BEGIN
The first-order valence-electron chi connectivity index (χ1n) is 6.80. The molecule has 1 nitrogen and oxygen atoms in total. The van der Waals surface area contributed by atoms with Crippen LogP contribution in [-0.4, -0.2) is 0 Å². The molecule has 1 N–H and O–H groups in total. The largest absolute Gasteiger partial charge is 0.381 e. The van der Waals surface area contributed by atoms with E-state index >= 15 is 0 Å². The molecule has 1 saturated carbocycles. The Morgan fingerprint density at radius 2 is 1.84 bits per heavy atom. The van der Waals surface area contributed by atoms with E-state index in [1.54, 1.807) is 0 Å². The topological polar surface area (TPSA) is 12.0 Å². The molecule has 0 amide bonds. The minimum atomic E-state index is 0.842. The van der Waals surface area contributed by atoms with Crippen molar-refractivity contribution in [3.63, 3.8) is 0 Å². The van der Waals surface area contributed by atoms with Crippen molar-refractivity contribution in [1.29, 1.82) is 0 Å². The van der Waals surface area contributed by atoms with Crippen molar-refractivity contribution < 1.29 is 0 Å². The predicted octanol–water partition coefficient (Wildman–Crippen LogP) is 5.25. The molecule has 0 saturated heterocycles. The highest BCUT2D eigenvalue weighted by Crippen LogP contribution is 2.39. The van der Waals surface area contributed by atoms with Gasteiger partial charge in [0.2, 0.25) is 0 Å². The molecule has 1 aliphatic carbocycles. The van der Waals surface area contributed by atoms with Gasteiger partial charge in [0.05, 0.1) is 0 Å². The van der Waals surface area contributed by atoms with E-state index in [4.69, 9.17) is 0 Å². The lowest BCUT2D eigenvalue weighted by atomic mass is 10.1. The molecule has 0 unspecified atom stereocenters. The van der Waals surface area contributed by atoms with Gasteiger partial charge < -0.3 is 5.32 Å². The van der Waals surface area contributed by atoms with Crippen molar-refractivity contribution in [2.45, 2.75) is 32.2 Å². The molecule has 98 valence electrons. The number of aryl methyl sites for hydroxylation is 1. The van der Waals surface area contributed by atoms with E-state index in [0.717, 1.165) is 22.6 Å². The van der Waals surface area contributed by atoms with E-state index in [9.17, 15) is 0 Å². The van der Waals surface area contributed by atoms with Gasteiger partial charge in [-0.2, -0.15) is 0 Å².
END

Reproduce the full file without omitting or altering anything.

The first-order valence-electron chi connectivity index (χ1n) is 6.80. The molecule has 1 nitrogen and oxygen atoms in total. The van der Waals surface area contributed by atoms with Crippen LogP contribution in [-0.4, -0.2) is 0 Å². The molecule has 1 N–H and O–H groups in total. The largest absolute Gasteiger partial charge is 0.381 e. The van der Waals surface area contributed by atoms with E-state index >= 15 is 0 Å². The molecule has 1 saturated carbocycles. The Morgan fingerprint density at radius 2 is 1.84 bits per heavy atom. The van der Waals surface area contributed by atoms with E-state index in [1.54, 1.807) is 0 Å². The topological polar surface area (TPSA) is 12.0 Å². The molecule has 0 amide bonds. The minimum atomic E-state index is 0.842. The van der Waals surface area contributed by atoms with Crippen molar-refractivity contribution in [3.63, 3.8) is 0 Å². The van der Waals surface area contributed by atoms with Crippen molar-refractivity contribution in [1.29, 1.82) is 0 Å². The van der Waals surface area contributed by atoms with Crippen molar-refractivity contribution < 1.29 is 0 Å². The predicted octanol–water partition coefficient (Wildman–Crippen LogP) is 5.25. The molecule has 0 saturated heterocycles. The highest BCUT2D eigenvalue weighted by Crippen LogP contribution is 2.39. The van der Waals surface area contributed by atoms with Gasteiger partial charge in [0.2, 0.25) is 0 Å². The molecule has 1 aliphatic carbocycles. The van der Waals surface area contributed by atoms with Gasteiger partial charge in [0.05, 0.1) is 0 Å². The van der Waals surface area contributed by atoms with E-state index in [4.69, 9.17) is 0 Å². The lowest BCUT2D eigenvalue weighted by atomic mass is 10.1. The molecule has 0 unspecified atom stereocenters. The van der Waals surface area contributed by atoms with Gasteiger partial charge < -0.3 is 5.32 Å². The van der Waals surface area contributed by atoms with Crippen molar-refractivity contribution in [2.45, 2.75) is 32.2 Å². The molecule has 98 valence electrons. The number of aryl methyl sites for hydroxylation is 1. The van der Waals surface area contributed by atoms with E-state index in [0.717, 1.165) is 22.6 Å². The van der Waals surface area contributed by atoms with E-state index in [9.17, 15) is 0 Å². The van der Waals surface area contributed by atoms with Gasteiger partial charge in [-0.2, -0.15) is 0 Å².